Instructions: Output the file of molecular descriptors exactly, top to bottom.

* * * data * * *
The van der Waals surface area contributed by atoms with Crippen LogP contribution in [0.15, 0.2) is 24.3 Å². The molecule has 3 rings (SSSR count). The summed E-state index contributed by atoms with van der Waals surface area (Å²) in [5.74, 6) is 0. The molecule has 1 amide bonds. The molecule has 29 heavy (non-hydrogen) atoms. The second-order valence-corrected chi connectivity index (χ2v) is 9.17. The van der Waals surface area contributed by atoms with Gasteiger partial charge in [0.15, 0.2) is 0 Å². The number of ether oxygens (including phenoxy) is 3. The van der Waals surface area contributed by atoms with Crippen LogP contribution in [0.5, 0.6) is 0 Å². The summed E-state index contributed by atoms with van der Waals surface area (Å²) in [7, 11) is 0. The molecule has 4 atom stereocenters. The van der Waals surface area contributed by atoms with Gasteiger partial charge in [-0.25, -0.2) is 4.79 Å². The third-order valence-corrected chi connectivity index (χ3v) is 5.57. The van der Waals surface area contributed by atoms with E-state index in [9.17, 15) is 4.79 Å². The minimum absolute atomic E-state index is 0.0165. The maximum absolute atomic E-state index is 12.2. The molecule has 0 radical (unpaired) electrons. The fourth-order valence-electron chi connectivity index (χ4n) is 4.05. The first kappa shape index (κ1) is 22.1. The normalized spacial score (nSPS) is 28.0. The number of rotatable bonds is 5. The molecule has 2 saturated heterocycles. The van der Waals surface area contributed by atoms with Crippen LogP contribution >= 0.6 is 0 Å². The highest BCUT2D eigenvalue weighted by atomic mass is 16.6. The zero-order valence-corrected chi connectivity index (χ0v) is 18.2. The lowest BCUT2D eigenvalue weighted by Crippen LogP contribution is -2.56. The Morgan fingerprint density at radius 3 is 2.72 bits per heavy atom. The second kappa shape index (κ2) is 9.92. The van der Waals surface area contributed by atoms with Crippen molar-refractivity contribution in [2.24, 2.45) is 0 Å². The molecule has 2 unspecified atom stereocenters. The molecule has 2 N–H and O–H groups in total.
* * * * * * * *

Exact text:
The van der Waals surface area contributed by atoms with Crippen LogP contribution in [0.15, 0.2) is 24.3 Å². The molecule has 3 rings (SSSR count). The summed E-state index contributed by atoms with van der Waals surface area (Å²) in [5.74, 6) is 0. The molecule has 1 amide bonds. The molecule has 29 heavy (non-hydrogen) atoms. The second-order valence-corrected chi connectivity index (χ2v) is 9.17. The van der Waals surface area contributed by atoms with Gasteiger partial charge in [0.15, 0.2) is 0 Å². The number of ether oxygens (including phenoxy) is 3. The van der Waals surface area contributed by atoms with Crippen LogP contribution in [0.5, 0.6) is 0 Å². The summed E-state index contributed by atoms with van der Waals surface area (Å²) in [7, 11) is 0. The molecule has 4 atom stereocenters. The van der Waals surface area contributed by atoms with Gasteiger partial charge in [-0.25, -0.2) is 4.79 Å². The third-order valence-corrected chi connectivity index (χ3v) is 5.57. The van der Waals surface area contributed by atoms with E-state index in [9.17, 15) is 4.79 Å². The minimum absolute atomic E-state index is 0.0165. The maximum absolute atomic E-state index is 12.2. The molecule has 0 radical (unpaired) electrons. The fourth-order valence-electron chi connectivity index (χ4n) is 4.05. The first kappa shape index (κ1) is 22.1. The normalized spacial score (nSPS) is 28.0. The number of rotatable bonds is 5. The molecule has 2 saturated heterocycles. The van der Waals surface area contributed by atoms with Crippen LogP contribution >= 0.6 is 0 Å². The highest BCUT2D eigenvalue weighted by atomic mass is 16.6. The zero-order valence-corrected chi connectivity index (χ0v) is 18.2. The lowest BCUT2D eigenvalue weighted by Crippen LogP contribution is -2.56. The Morgan fingerprint density at radius 3 is 2.72 bits per heavy atom. The second kappa shape index (κ2) is 9.92. The van der Waals surface area contributed by atoms with Crippen molar-refractivity contribution in [2.24, 2.45) is 0 Å². The molecule has 2 unspecified atom stereocenters. The molecule has 2 N–H and O–H groups in total.